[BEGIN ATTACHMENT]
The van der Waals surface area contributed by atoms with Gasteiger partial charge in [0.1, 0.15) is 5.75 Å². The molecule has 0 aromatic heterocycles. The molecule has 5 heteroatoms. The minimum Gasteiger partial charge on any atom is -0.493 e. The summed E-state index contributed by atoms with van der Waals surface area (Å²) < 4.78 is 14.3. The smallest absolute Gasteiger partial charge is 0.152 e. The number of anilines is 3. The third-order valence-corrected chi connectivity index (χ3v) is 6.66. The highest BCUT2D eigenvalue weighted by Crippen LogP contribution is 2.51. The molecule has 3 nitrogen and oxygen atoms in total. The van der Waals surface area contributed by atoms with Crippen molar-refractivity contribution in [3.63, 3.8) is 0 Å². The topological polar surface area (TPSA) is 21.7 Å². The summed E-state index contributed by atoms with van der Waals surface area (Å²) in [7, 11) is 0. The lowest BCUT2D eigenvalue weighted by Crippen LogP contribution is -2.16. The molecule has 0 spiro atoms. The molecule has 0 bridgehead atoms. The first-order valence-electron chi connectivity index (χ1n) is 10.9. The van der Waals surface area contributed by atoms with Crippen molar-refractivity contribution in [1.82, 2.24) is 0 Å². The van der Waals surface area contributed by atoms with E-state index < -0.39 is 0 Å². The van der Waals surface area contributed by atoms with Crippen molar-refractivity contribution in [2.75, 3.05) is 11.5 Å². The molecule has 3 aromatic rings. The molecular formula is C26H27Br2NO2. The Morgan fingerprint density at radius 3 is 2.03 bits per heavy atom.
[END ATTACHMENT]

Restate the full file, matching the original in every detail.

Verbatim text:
The van der Waals surface area contributed by atoms with Gasteiger partial charge in [0.1, 0.15) is 5.75 Å². The molecule has 0 aromatic heterocycles. The molecule has 5 heteroatoms. The minimum Gasteiger partial charge on any atom is -0.493 e. The summed E-state index contributed by atoms with van der Waals surface area (Å²) < 4.78 is 14.3. The smallest absolute Gasteiger partial charge is 0.152 e. The number of anilines is 3. The third-order valence-corrected chi connectivity index (χ3v) is 6.66. The highest BCUT2D eigenvalue weighted by Crippen LogP contribution is 2.51. The molecule has 3 nitrogen and oxygen atoms in total. The van der Waals surface area contributed by atoms with Crippen molar-refractivity contribution in [3.63, 3.8) is 0 Å². The topological polar surface area (TPSA) is 21.7 Å². The summed E-state index contributed by atoms with van der Waals surface area (Å²) in [7, 11) is 0. The lowest BCUT2D eigenvalue weighted by Crippen LogP contribution is -2.16. The molecule has 0 spiro atoms. The molecule has 0 bridgehead atoms. The first-order valence-electron chi connectivity index (χ1n) is 10.9. The van der Waals surface area contributed by atoms with Crippen molar-refractivity contribution in [1.82, 2.24) is 0 Å². The van der Waals surface area contributed by atoms with E-state index < -0.39 is 0 Å². The van der Waals surface area contributed by atoms with Crippen molar-refractivity contribution in [2.75, 3.05) is 11.5 Å². The molecule has 3 aromatic rings. The molecular formula is C26H27Br2NO2. The Morgan fingerprint density at radius 3 is 2.03 bits per heavy atom.